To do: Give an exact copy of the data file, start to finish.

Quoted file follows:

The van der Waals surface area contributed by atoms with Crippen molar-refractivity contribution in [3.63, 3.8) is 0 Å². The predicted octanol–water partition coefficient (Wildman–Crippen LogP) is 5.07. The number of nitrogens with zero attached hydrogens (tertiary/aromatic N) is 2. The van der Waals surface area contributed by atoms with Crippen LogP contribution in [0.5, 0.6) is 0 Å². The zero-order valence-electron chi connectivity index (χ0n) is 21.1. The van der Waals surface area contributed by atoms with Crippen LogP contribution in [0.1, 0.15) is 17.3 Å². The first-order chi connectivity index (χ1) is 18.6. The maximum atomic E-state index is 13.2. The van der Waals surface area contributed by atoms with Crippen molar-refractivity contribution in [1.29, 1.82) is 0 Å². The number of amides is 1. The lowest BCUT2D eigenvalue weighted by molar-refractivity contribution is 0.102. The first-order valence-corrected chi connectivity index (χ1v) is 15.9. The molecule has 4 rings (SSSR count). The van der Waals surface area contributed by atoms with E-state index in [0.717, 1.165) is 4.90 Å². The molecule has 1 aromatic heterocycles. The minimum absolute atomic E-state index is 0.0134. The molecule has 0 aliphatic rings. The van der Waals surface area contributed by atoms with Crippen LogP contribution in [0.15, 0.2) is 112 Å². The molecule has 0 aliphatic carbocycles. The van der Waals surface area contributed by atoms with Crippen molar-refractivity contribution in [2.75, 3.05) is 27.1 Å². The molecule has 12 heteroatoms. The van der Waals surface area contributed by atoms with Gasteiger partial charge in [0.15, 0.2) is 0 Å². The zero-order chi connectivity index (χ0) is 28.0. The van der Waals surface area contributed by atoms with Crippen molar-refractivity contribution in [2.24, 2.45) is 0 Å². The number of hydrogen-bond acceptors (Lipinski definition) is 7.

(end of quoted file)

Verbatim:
The van der Waals surface area contributed by atoms with Crippen molar-refractivity contribution in [3.63, 3.8) is 0 Å². The predicted octanol–water partition coefficient (Wildman–Crippen LogP) is 5.07. The number of nitrogens with zero attached hydrogens (tertiary/aromatic N) is 2. The van der Waals surface area contributed by atoms with Crippen LogP contribution in [0.5, 0.6) is 0 Å². The zero-order valence-electron chi connectivity index (χ0n) is 21.1. The van der Waals surface area contributed by atoms with Crippen LogP contribution in [0.1, 0.15) is 17.3 Å². The first-order chi connectivity index (χ1) is 18.6. The maximum atomic E-state index is 13.2. The van der Waals surface area contributed by atoms with Crippen molar-refractivity contribution in [1.29, 1.82) is 0 Å². The number of amides is 1. The lowest BCUT2D eigenvalue weighted by molar-refractivity contribution is 0.102. The first-order valence-corrected chi connectivity index (χ1v) is 15.9. The molecule has 4 rings (SSSR count). The van der Waals surface area contributed by atoms with E-state index in [0.717, 1.165) is 4.90 Å². The molecule has 1 aromatic heterocycles. The minimum absolute atomic E-state index is 0.0134. The molecule has 0 aliphatic rings. The van der Waals surface area contributed by atoms with Crippen LogP contribution in [0.15, 0.2) is 112 Å². The molecule has 0 aliphatic carbocycles. The van der Waals surface area contributed by atoms with Crippen molar-refractivity contribution in [2.75, 3.05) is 27.1 Å². The molecule has 12 heteroatoms. The van der Waals surface area contributed by atoms with Gasteiger partial charge in [0.15, 0.2) is 0 Å². The zero-order chi connectivity index (χ0) is 28.0. The van der Waals surface area contributed by atoms with Crippen molar-refractivity contribution in [2.24, 2.45) is 0 Å². The number of hydrogen-bond acceptors (Lipinski definition) is 7.